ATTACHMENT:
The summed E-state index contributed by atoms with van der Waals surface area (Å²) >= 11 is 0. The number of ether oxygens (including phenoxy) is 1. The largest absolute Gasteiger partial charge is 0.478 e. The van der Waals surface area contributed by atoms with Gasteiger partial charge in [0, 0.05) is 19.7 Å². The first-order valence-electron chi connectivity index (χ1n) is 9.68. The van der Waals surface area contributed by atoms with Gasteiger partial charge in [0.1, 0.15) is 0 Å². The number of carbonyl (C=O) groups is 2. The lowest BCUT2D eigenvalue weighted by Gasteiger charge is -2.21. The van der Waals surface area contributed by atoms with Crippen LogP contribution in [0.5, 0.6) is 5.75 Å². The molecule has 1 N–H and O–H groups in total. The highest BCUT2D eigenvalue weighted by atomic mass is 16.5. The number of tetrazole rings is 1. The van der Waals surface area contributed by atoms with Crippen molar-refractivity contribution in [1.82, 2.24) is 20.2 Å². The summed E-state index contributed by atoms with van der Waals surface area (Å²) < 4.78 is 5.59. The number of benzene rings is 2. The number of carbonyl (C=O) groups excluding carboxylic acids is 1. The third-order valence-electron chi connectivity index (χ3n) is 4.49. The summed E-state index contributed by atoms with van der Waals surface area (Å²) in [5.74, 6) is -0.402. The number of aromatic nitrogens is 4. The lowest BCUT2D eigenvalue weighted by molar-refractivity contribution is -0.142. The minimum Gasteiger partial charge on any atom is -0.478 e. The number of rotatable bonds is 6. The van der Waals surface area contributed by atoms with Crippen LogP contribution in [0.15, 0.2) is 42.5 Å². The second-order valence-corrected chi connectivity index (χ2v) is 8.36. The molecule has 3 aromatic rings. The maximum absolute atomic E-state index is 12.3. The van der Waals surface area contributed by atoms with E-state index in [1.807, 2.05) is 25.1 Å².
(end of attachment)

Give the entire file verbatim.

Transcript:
The summed E-state index contributed by atoms with van der Waals surface area (Å²) >= 11 is 0. The number of ether oxygens (including phenoxy) is 1. The largest absolute Gasteiger partial charge is 0.478 e. The van der Waals surface area contributed by atoms with Gasteiger partial charge in [0, 0.05) is 19.7 Å². The first-order valence-electron chi connectivity index (χ1n) is 9.68. The van der Waals surface area contributed by atoms with Gasteiger partial charge in [0.1, 0.15) is 0 Å². The number of carbonyl (C=O) groups is 2. The lowest BCUT2D eigenvalue weighted by Gasteiger charge is -2.21. The van der Waals surface area contributed by atoms with Crippen LogP contribution in [0.5, 0.6) is 5.75 Å². The molecule has 1 N–H and O–H groups in total. The highest BCUT2D eigenvalue weighted by atomic mass is 16.5. The number of tetrazole rings is 1. The van der Waals surface area contributed by atoms with Crippen molar-refractivity contribution in [1.82, 2.24) is 20.2 Å². The summed E-state index contributed by atoms with van der Waals surface area (Å²) < 4.78 is 5.59. The number of benzene rings is 2. The number of carbonyl (C=O) groups excluding carboxylic acids is 1. The third-order valence-electron chi connectivity index (χ3n) is 4.49. The summed E-state index contributed by atoms with van der Waals surface area (Å²) in [5.74, 6) is -0.402. The number of aromatic nitrogens is 4. The lowest BCUT2D eigenvalue weighted by molar-refractivity contribution is -0.142. The minimum Gasteiger partial charge on any atom is -0.478 e. The number of rotatable bonds is 6. The van der Waals surface area contributed by atoms with Crippen LogP contribution in [0.15, 0.2) is 42.5 Å². The second-order valence-corrected chi connectivity index (χ2v) is 8.36. The molecule has 3 aromatic rings. The maximum absolute atomic E-state index is 12.3. The van der Waals surface area contributed by atoms with E-state index in [1.807, 2.05) is 25.1 Å².